Peter Serafinowicz and Griffin Newman on Acting with Narration and the Language of Antennae ("The Tick" Interview)

Photo: Jenevia Kagawa Darcy

Amazon's newest series, "The Tick", is a fresh new take on superhero television programming. It combines Peter Serafinowicz's powerhouse comedic abilities with some truly heartfelt content on the feelings and aftermath of loss and family drama. The series also merges a more classic style of superheroes that toes the line of being cheesy in the best way, with all the necessary adaptations to make the series feel grounded for a modern setting and audience. One such example of the more classic elements is the use of narration by Serafinowicz.

"It is the funny thing though cause Peter's always the one doing the narration but often times it will be narration over a scene that both of us are in," says Griffin Newman. "So sometimes it's Peter and I in a scene doing physical stuff that they need to time out to make sure there's enough physical stuff that the narration has stuff to fit over it. So our first assistant director will be reading Peter's lines while Peter's next to me so you hear someone else going 'Aah! It's me! The Tick!' Then once he's done talking, then the real Tick gets to talk."

Serafinowicz put in a fair share of preparation to develop the distinct voice of the titular character, which further makes him stand out in addition to his running around in a bright blue suit. "The voice, Ben described it to me as a kind of American radio announced for the 1970's," says Serafinowicz. "That's a voice that I always loved doing since I was a kid watching Sesame Street. That's a thing that me and Griffin share, actually. We love that side of American culture. We're both big fans of Mad Men and a lot of shows from [Hanna Barbera, shows from the 1960s and 1970s]. For different reasons, we've got a lot of very similar frames of reference. Ben had seen some stuff that I'd done in my sketch shows, things like that where he thought, 'You sound kind of like The Tick, you know?'"

The suit worn by The Tick also comes with a unique set of antennae that further enhance the character portrayal and visual narrative. They even move while Serafinowicz is acting in it. "The antennae, the guy who designed them referred to them as antlers. They are attached to my head underneath the already quite bulky helmet piece of the costume. [There's] another hard plastic skullcap which is clamped to my skull, tightened, and contains these metal things that can move in 360 degrees. Her name is Lars, she is a Jim Henson puppeteer, and she also talks like she's a muppet. When she was a kid, she's exactly the same age as me and was in love with Sesame Street and knew that's what she wanted to do and that's what she became. So I've got Sesame Street going on, on my head."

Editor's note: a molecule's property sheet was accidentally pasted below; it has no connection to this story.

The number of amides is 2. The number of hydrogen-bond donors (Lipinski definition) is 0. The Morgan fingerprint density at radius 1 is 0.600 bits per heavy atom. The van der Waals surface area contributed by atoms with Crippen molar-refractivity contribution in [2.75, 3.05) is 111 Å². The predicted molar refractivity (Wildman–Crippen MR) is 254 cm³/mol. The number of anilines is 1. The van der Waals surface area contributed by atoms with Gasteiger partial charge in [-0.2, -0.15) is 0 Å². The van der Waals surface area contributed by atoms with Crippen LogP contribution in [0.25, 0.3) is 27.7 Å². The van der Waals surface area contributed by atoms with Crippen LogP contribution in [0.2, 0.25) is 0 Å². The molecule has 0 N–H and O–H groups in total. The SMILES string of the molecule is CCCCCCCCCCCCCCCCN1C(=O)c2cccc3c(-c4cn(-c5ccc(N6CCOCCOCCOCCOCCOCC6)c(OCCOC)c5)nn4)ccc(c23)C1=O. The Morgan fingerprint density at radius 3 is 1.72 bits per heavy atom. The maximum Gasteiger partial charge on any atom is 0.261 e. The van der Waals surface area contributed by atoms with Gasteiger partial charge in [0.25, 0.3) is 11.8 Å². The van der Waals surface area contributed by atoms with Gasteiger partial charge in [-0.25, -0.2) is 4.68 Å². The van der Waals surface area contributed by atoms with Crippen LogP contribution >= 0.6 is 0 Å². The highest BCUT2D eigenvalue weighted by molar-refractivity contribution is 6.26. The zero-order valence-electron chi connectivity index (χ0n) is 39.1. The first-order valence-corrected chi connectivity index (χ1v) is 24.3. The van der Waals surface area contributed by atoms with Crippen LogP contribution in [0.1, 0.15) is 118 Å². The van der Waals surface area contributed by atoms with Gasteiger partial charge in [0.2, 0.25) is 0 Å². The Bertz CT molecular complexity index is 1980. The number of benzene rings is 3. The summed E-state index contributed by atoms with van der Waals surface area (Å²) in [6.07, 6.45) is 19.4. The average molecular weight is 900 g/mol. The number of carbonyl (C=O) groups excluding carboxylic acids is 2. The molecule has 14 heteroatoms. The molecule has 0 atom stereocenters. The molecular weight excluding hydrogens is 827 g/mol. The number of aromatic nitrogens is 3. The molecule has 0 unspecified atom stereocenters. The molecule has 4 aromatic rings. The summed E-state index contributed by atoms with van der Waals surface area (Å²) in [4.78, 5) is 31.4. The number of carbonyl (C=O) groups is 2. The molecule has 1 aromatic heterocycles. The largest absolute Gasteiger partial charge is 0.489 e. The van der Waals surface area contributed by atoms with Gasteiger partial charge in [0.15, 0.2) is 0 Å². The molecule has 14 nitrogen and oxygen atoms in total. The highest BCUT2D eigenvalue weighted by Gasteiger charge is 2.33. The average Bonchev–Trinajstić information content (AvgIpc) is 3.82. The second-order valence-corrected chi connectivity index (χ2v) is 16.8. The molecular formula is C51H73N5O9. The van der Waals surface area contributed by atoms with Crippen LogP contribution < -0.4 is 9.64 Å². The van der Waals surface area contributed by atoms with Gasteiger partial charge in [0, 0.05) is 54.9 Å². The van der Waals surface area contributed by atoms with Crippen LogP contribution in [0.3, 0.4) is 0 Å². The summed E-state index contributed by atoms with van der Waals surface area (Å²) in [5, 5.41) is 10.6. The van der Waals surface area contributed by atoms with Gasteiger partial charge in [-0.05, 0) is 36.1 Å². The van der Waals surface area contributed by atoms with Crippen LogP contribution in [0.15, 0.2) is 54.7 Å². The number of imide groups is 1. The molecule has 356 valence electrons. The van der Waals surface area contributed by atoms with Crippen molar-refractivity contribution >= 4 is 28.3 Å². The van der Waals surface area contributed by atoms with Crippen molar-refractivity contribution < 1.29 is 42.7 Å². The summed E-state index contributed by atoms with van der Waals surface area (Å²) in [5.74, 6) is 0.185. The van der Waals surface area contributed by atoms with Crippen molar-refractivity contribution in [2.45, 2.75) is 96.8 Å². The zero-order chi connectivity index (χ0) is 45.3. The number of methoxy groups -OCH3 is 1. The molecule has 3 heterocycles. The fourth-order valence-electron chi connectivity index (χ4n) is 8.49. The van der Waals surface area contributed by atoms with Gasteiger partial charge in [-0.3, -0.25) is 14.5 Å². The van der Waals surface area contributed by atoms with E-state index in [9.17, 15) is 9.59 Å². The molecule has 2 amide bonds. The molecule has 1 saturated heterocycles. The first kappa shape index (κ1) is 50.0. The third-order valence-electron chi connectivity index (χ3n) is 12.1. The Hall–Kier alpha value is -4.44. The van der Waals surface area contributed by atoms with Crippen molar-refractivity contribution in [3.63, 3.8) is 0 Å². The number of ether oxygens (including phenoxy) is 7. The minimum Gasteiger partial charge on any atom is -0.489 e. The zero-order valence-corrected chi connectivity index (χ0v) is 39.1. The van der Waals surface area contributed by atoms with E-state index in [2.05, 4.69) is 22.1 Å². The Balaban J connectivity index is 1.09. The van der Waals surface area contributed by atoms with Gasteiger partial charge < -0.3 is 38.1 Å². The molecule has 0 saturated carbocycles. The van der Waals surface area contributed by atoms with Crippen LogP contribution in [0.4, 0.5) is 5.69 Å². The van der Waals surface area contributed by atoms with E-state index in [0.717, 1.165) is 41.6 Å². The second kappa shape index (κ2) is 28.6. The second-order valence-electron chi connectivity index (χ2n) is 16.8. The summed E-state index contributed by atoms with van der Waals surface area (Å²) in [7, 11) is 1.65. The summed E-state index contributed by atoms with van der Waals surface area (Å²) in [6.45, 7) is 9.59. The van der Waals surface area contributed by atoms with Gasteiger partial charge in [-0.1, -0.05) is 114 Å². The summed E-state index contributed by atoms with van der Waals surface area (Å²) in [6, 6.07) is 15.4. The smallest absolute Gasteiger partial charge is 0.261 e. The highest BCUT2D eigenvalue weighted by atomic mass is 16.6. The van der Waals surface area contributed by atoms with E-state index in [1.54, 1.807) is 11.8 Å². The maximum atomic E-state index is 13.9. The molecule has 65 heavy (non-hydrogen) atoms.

The antennae also play into how Newman portrays Arthur Everest, who is most frequently in scenes opposite The Tick. "I can see what she is doing but Peter can't. The antennas are doing things. The thing I said to Lars a week or two in was, 'It's almost like you're the punctuation on every one of his lines. You get to choose whether it's an exclamation point or a question mark or an ellipses or whatever it is.' But you're entrusting a lot of your performance, it's like you're letting someone control one of your limbs."

The mechanisms and precision of how the antennae move are highly precise. "The way they had it set up, there were like ten levers and each one said 'Sad', 'Happy', 'Angry', 'Confused', whatever it was, and the way they established all of those was they went to Lars and Lars had the vocabulary," shares Newman. "She had figured out over the course of months of working on it, cause I think there was a lot of improv for the first whatever, but she started to decide. Peter might change what he's doing in a scene. They can't rehearse it out, we want to be free to go where the thing follows. But she started to come up with almost like a mood ring of 'This is kind of how Tick leans in when he's trying to figure something out, he moves back when he's alarmed.' I didn't know this either, Barry told me and she had it. She had it all figured out. She said, 'These are the angles and this is the expression,' and they're very specific emotional states, not just good [or] bad."